The Exit 8 | Review | Switch - Japan-based Nintendo Podcasts, Videos & Reviews!


Friday, April 19, 2024

The Exit 8 | Review | Switch

Gamers on PC have been enjoying the Japanese underground passageways in The Exit 8 since the game released on Steam in late 2023. For Switch fans, the game made an appearance during the Japanese edition of the April 17, 2024 Indie World Showcase and saw a worldwide release immediately afterward. According to the Japanese publisher Playism, the Switch version jumped to the top of the eShop rankings in Japan to number one in the first 24 hours. Regardless of its popularity, is the version of the game running on Switch worth taking a look? That’s exactly what we’re here to talk about. Let’s get into it. 

For those unfamiliar, The Exit 8 places players in an endless, underground walkway somewhere in Japan. The premise is simple - get out! To escape, you will need to look for anomalies in the walkway. If you see anything weird, turn back and run the other way. If everything appears fine, keep on moving forward. Starting at Exit 0, you work your way up to Exit 8 by successfully identifying whether or not there are anomalies in the area. These range from relatively simple things that you’ll notice almost immediately to minute details that are hard to track. Sound also comes into play for some of the anomalies so having a keen ear is beneficial. At heart, The Exit 8 is a walking sim, but there are some light horror and jump scare elements. These aren’t overly scary, but are typically more creepy than anything else. 
Controls and the overall game are fairly simple. All players have to work with is the left stick for movement and a run button (which is mapped to ZL or by pressing in the left stick). There is an options menu available as well which allows for customization on stick sensitivity, inverting the controls and a few other things. The Exit 8 is very minimalistic and that suits the game well. 

Although it is theoretically possible (thought not likely) to run through the game to reach the end, players are encouraged to pay attention to the details. The biggest piece of non-spoilery advice I would give is to be familiar with the passageway. Just take your time and enjoy the ride. 
The Exit 8 is a short game and it doesn’t hide that fact at all. As a matter of fact, the game’s product pages on Steam and the Switch clearly state that, "The Exit 8 is a short walking simulator inspired by Japanese underground passageways, liminal spaces and back rooms.” I ended up clearing the game and finding all of the anomalies in around an hour and fifteen minutes. Even though it is short, you will really need to mind your surrounding to get the most out of the game. 

Visuals, Audio & Performance
If you’re coming from playing or checking out footage of the PC version of The Exit 8, you are going to notice the obvious conceits made to get the game running on the Switch. While I think things look fine overall, you will notice that the game can be a little bit choppy from time to time, especially if you’re playing in handheld mode. The man that is ever present in the walkways also is a bit low-poly, but it wasn’t enough to take me out of the experience.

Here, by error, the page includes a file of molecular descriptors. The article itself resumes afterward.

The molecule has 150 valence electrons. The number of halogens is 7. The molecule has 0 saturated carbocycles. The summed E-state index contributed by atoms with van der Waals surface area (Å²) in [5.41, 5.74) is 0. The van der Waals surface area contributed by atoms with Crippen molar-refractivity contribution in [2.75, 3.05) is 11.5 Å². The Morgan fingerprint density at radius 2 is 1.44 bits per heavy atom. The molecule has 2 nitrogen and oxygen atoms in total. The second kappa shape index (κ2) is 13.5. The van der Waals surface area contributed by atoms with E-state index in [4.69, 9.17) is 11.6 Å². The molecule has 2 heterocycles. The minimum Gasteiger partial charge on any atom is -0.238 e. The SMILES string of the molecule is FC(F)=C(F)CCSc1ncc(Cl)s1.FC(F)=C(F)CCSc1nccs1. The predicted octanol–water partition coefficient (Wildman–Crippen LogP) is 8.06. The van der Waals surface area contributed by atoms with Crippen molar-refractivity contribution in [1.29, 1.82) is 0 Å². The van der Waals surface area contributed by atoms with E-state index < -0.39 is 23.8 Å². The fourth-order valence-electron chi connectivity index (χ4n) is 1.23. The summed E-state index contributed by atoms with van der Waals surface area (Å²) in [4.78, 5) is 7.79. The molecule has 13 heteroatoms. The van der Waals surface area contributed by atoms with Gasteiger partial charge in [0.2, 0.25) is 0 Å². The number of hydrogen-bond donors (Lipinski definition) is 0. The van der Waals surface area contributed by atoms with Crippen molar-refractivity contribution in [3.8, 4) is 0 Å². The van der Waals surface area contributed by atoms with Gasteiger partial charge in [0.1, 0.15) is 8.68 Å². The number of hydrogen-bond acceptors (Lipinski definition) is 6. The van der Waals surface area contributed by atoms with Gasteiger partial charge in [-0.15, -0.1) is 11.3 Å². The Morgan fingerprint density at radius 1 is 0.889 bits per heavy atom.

Even with that said, the signs, posters and other elements of the walkway look relatively sharp - quite a bit sharper than what I was expecting to see on the platform. Having played a lot of down-ports on Nintendo’s system, it was good to find out that this is one of the better ones. Again, like I said previously, this can’t quite compare to how lifelike the game can look on PC, but this port does an admirable job bringing things to life on the Switch. Additionally, if you’ve ever been to Japan, you might recognize the tile (which is used in lots of places around the country), the yellow “tenji blocks” or tactile paving for those with reduced vision, the yellow train station/walkway signs, fire extinguisher doors and more. The attention to detail here is fantastic.   
Sound is another important element in The Exit 8. The game can be best experienced with headphones or some kind of sound system. I missed out on several audio cues due to playing the game in handheld mode while my significant other had the TV on. Of course, you can still play this way, but you’ll miss the subtle details that the sound brings to the game, such as the gentle buzz from the lights, the footsteps of the man walking in your direction, your own footsteps and more. 

The Exit 8 is short, but it doesn’t outstay it’s welcome. This simple concept is a lot more fun than it has any right to be and will compel you to keep coming back until you at least clear it once. Others might find some fun in replaying the game or showing it to others. Given the portable nature of the Switch, this is easier than ever (unless you have the game on Steam and a Steam Deck). The Switch version is a bit choppy, more so in handheld mode, so that is something to keep in mind if visual fidelity is a concern. Otherwise, The Exit 8 is a fun, bite-sized experience that more people need to play. 

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